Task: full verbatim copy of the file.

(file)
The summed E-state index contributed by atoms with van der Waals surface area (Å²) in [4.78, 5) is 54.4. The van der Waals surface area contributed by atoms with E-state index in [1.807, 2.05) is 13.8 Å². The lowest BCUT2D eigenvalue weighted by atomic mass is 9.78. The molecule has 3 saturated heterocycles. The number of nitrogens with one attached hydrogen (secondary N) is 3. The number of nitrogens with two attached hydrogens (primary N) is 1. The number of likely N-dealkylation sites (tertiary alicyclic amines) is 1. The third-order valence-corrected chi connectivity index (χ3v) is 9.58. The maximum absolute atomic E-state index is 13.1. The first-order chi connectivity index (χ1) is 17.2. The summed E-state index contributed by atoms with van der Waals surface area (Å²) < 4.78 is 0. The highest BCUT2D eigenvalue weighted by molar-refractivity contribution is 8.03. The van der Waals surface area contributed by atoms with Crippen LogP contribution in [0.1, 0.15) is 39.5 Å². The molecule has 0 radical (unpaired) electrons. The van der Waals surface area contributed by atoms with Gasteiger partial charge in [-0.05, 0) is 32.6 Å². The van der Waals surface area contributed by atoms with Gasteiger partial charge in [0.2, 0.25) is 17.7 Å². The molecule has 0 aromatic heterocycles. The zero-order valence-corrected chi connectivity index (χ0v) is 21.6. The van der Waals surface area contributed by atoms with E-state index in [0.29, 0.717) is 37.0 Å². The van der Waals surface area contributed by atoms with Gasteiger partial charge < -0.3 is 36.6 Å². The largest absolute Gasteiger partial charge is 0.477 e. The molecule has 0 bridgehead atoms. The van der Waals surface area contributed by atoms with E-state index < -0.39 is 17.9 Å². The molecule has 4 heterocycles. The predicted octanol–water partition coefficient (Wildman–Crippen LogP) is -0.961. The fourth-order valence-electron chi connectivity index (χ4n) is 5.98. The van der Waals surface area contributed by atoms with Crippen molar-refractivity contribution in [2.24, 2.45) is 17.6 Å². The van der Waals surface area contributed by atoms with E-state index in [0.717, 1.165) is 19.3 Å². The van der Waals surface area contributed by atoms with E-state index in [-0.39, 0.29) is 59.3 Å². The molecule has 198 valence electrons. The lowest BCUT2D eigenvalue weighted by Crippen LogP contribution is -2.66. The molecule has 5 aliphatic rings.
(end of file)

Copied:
The summed E-state index contributed by atoms with van der Waals surface area (Å²) in [4.78, 5) is 54.4. The van der Waals surface area contributed by atoms with E-state index in [1.807, 2.05) is 13.8 Å². The lowest BCUT2D eigenvalue weighted by atomic mass is 9.78. The molecule has 3 saturated heterocycles. The number of nitrogens with one attached hydrogen (secondary N) is 3. The number of nitrogens with two attached hydrogens (primary N) is 1. The number of likely N-dealkylation sites (tertiary alicyclic amines) is 1. The third-order valence-corrected chi connectivity index (χ3v) is 9.58. The maximum absolute atomic E-state index is 13.1. The first-order chi connectivity index (χ1) is 17.2. The summed E-state index contributed by atoms with van der Waals surface area (Å²) < 4.78 is 0. The highest BCUT2D eigenvalue weighted by molar-refractivity contribution is 8.03. The van der Waals surface area contributed by atoms with Crippen LogP contribution in [0.1, 0.15) is 39.5 Å². The molecule has 0 radical (unpaired) electrons. The van der Waals surface area contributed by atoms with Gasteiger partial charge in [-0.05, 0) is 32.6 Å². The van der Waals surface area contributed by atoms with Gasteiger partial charge in [0.2, 0.25) is 17.7 Å². The molecule has 0 aromatic heterocycles. The zero-order valence-corrected chi connectivity index (χ0v) is 21.6. The van der Waals surface area contributed by atoms with E-state index in [0.29, 0.717) is 37.0 Å². The van der Waals surface area contributed by atoms with Gasteiger partial charge < -0.3 is 36.6 Å². The largest absolute Gasteiger partial charge is 0.477 e. The molecule has 0 bridgehead atoms. The van der Waals surface area contributed by atoms with E-state index < -0.39 is 17.9 Å². The molecule has 4 heterocycles. The predicted octanol–water partition coefficient (Wildman–Crippen LogP) is -0.961. The fourth-order valence-electron chi connectivity index (χ4n) is 5.98. The van der Waals surface area contributed by atoms with Crippen molar-refractivity contribution in [2.24, 2.45) is 17.6 Å². The van der Waals surface area contributed by atoms with E-state index in [0.717, 1.165) is 19.3 Å². The van der Waals surface area contributed by atoms with E-state index in [-0.39, 0.29) is 59.3 Å². The molecule has 198 valence electrons. The lowest BCUT2D eigenvalue weighted by Crippen LogP contribution is -2.66. The molecule has 5 aliphatic rings.